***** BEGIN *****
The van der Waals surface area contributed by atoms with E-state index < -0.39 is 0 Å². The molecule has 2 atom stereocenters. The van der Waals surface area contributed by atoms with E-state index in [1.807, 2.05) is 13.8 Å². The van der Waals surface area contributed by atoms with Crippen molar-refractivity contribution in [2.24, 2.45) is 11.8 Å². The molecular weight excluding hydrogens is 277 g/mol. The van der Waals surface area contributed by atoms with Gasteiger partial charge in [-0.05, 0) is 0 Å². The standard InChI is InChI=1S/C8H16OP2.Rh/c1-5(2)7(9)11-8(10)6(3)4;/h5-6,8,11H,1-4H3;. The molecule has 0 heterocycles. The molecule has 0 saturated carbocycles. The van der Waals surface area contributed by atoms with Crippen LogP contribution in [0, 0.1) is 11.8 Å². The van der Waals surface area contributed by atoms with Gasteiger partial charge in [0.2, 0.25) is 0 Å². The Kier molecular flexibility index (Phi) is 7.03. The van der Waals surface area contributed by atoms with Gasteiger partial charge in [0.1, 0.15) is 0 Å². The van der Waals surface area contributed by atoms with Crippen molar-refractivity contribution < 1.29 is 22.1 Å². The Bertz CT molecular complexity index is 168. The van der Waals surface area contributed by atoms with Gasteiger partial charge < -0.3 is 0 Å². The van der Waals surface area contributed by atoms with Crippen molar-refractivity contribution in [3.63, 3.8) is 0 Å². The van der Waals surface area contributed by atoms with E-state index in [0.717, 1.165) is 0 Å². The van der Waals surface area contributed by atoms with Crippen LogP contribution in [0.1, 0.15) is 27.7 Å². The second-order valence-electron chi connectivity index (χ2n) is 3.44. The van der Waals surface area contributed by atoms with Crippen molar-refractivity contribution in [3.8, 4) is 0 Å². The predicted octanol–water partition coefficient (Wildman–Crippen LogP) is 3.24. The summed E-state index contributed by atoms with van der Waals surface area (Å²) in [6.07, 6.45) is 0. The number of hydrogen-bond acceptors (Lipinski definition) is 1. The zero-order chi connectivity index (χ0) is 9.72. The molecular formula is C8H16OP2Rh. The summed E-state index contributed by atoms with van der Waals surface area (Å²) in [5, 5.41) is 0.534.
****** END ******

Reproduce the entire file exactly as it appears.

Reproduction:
The van der Waals surface area contributed by atoms with E-state index < -0.39 is 0 Å². The molecule has 2 atom stereocenters. The van der Waals surface area contributed by atoms with E-state index in [1.807, 2.05) is 13.8 Å². The van der Waals surface area contributed by atoms with Crippen molar-refractivity contribution in [2.24, 2.45) is 11.8 Å². The molecular weight excluding hydrogens is 277 g/mol. The van der Waals surface area contributed by atoms with Gasteiger partial charge in [-0.05, 0) is 0 Å². The standard InChI is InChI=1S/C8H16OP2.Rh/c1-5(2)7(9)11-8(10)6(3)4;/h5-6,8,11H,1-4H3;. The molecule has 0 heterocycles. The molecule has 0 saturated carbocycles. The van der Waals surface area contributed by atoms with Crippen LogP contribution in [0, 0.1) is 11.8 Å². The van der Waals surface area contributed by atoms with Gasteiger partial charge in [0.2, 0.25) is 0 Å². The Kier molecular flexibility index (Phi) is 7.03. The van der Waals surface area contributed by atoms with Gasteiger partial charge in [0.1, 0.15) is 0 Å². The van der Waals surface area contributed by atoms with Crippen molar-refractivity contribution < 1.29 is 22.1 Å². The Bertz CT molecular complexity index is 168. The van der Waals surface area contributed by atoms with Gasteiger partial charge < -0.3 is 0 Å². The van der Waals surface area contributed by atoms with Crippen molar-refractivity contribution in [3.63, 3.8) is 0 Å². The van der Waals surface area contributed by atoms with E-state index in [0.717, 1.165) is 0 Å². The van der Waals surface area contributed by atoms with Crippen LogP contribution in [0.1, 0.15) is 27.7 Å². The second-order valence-electron chi connectivity index (χ2n) is 3.44. The van der Waals surface area contributed by atoms with Crippen molar-refractivity contribution in [3.8, 4) is 0 Å². The predicted octanol–water partition coefficient (Wildman–Crippen LogP) is 3.24. The summed E-state index contributed by atoms with van der Waals surface area (Å²) in [6.07, 6.45) is 0. The number of hydrogen-bond acceptors (Lipinski definition) is 1. The zero-order chi connectivity index (χ0) is 9.72. The molecular formula is C8H16OP2Rh. The summed E-state index contributed by atoms with van der Waals surface area (Å²) in [5, 5.41) is 0.534.